Base level kata is what we do when we are first learning a kata. Sensei will stand in front of class and carefully break down every technique for the students to see. This is often accompanied by a calling out of movement or number. For example:
“Step in, block left. Punch right. Punch left.”
“1. 2. 3.”
All in all, it ends up looking something like this (and please enjoy my stunning artwork):
All the students in class dutifully follow along, checking every minute tidbit of their stance and technique. This is a fantastic training tool. The students are learning how to properly form a punch (be it corkscrewing, vertical Isshin style, or any other), checking their knees for proper bend, and making sure they aren’t off-balance. The more advanced students can toy with koshi, hip movement, to employ more power into their technique.
Years of training in this fashion can produce very solid kihon, or basics…and as most instructors (including myself) will harp – KIHON is KEY to GOOD KARATE!
But, as years progress, it gets easier and easier to slip into an unexpected malaise; in other words, you quietly slip into “a box.” Once inside that box, it’s very difficult to see outside it, and takes a great mental and physical leap to adjust habits that are so tightly ingrained. That is why it is up to each us to eventually stare into that great void of kata exploration.
One concept that can help shine a little light on those cavernous expanses of kata is condensed timing.
Recall the picture I showed you earlier – the kata dictated block, punch, punch. 1,2,3. Why should we wait so long to act? If our opponent is throwing a punch toward our chest, must we block it before counterattacking? Of course not. That sounds silly when considering a live, highly agitated opponent. So why do we allow our kata to stay slow?
Instead, the block and initial strike should be done simultaneously. Blockpunch, punch. 12,3. As such:
As the opponent closes in with his/her attack, we are blocking and striking in one movement. The momentum of the opponent meets our accelerating fist and the damage is multiplied. Furthermore, the snap of our koshi helps drive our body weight into the attacker, instead of just helping us produce a nice *crack* with our gi.
RIght now, can you think of a few places in your kata that demand these kinds of block-strike-strike, block-block-block, block-strike-block series? I bet you can. And I bet if you think about it for awhile, you’ll uncover A LOT of these series. Next time you get a chance to train alone, try condensing your timing (but remember, when in the dojo, stay with your Sensei as he/she leads a class. Getting ahead can be misleading for beginner students and is a bit disrepectful to the instructor).
You’ll also notice that the figure in the second picture punches at two different locations. This introduces another one of those elusive kata concepts (wo mid-level punches in kata doesn’t necessarily mean two mid-level punches in kata). But more on that later!
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A long time ago (seriously – like 1612) a young Ronin named Musashi Miyamoto was in the midst of a journey to prove his worth. As a Ronin, or masterless Samurai, Musashi chose to engage in Musha Shugyo – an austere journey designed to perfect a warrior’s fighting prowess. Musashi had achieved unheard of success during his travels and his reputation soon preceded him. One day, Musashi decided to arrange a duel with the master swordsman Kojiro Sasaki. Kojiro was famed for his use of the long nodachi sword, aptly nicknamed ‘the drying pole’ due to its length over normal katana.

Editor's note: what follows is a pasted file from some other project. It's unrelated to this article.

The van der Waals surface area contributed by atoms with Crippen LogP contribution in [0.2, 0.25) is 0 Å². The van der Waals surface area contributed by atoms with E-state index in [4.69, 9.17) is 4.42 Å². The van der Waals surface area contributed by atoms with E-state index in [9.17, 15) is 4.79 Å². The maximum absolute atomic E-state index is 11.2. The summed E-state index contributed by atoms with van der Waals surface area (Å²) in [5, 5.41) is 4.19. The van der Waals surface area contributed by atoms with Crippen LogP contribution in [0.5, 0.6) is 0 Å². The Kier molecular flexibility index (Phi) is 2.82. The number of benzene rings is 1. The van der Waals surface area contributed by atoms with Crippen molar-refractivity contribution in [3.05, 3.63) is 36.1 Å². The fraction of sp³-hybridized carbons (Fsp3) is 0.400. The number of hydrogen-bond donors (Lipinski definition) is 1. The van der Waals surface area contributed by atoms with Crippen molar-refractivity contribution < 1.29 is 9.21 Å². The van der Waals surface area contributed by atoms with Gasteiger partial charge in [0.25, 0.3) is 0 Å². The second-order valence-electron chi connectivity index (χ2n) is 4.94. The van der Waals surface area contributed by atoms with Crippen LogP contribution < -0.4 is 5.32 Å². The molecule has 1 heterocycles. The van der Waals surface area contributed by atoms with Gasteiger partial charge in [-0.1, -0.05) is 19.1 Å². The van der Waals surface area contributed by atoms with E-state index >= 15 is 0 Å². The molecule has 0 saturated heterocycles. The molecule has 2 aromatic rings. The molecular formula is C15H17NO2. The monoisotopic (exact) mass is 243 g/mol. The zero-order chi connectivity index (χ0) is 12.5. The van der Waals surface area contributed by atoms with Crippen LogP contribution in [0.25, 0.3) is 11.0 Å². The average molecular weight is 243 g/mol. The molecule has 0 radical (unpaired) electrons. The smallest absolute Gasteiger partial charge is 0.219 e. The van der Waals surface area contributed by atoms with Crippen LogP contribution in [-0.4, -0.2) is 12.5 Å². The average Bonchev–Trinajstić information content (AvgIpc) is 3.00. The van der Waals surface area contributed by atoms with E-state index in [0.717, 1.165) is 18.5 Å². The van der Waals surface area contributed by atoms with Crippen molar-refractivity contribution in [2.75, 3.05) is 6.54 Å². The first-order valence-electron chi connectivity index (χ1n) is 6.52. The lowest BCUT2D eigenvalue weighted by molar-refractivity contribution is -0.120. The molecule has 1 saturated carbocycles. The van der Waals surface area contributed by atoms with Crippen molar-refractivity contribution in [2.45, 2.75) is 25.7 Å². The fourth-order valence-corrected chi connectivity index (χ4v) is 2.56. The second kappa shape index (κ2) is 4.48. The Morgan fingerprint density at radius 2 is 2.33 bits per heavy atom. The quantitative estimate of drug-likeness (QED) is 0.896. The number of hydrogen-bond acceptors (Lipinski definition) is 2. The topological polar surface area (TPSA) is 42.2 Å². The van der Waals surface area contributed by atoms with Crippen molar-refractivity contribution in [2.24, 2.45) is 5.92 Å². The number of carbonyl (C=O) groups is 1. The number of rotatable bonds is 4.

Using tactics such as tardiness and uncouthness, Musashi enraged Kojiro before the duel began. Filled with disgust for his opponent, Kojiro struck down at Musashi as fiercely as he could. Musashi deftly dodged out of the way, and cracked Kojiro’s skull with the wooden sword he had in hand.
Shortly after his victory, Musashi reached up and felt the headband he had been wearing – the band had been cleanly sliced, but his skin was still intact.
The Thickness of One Sheet of Rice Paper
We often hear about Musashi’s great feats of skill, and the 60-odd duels he won. Of course, we can attribute some of those tales to mythological embellishment…but not all of it. Through his written works and multiple eye witness accounts, it is fairly well documented that Musashi was a truly amazing swordsman.
In the story above, Musashi demonstrated an astounding mastery of a very basic concept – distance. Musashi knew his opponent would rely on the superior length of his trademark weapon, so Musashi mentally computed the PRECISE distance he needed to evade. He was then able to slay his skillful opponent with a very average, very mundane bokken (some accounts even attribute his weapon as being a carved down oar!)
There is a saying in swordsmanship stating that all attacks should be avoided by the thickness of one sheet of rice paper; and in case you’ve never handled rice paper, it’s about this thick –
The Benefits of Minute Evasions
By cutting your evasion so close, your opponent is naturally open. Having committed to their attack, their body is in a state of movement. By placing yourself as close to them as possible without getting struck, it becomes a fairly easy matter to counterattack.
Another benefit is conservation of motion. The further out you make your block, or body movement, the further back you have to return in order to strike. By keep everything virtually natural, you are already placed in a position for striking. This allows you to counterattack a fraction of a moment later than the actual attack.
Training For Evasion
The best way I’ve personally found to train this nuanced movement is through swordsmanship. There really is no substitute for the lightning strikes of a shinai blitzing toward your head; your block deflecting it so narrowly that it still scrapes your hair.
But, as I’ve continued my training, I’ve integrated this practice into my other arts, like karate and kobudo. This leads me to confidently state that a practitioner of any art can cut down on their movement and improve their distancing.
Here is one fun little drill if you feel like working on this concept: stand arm-length away from a partner. Have your partner strap on some gloves, and throw straight punches toward your chest. At first, keep your arms at your side. As the punch comes in, allow yourself to pivot at the waist, making the punch bounce off at an angle. It should feel like the punch just barely glances you.
As you get more comfortable, make your pivot occur a bit quicker, so that the glove barely touches you.
As you get even more comfortable, make it so the punch just scrapes your gi, and nothing more.
Be careful, if you pivot too fast and the punch touches nothing at all, you’ve lost the concept – you’ve lost one sheet of rice paper. Your opponent may pick up on your early intentions and compensate.
Best of luck in your training!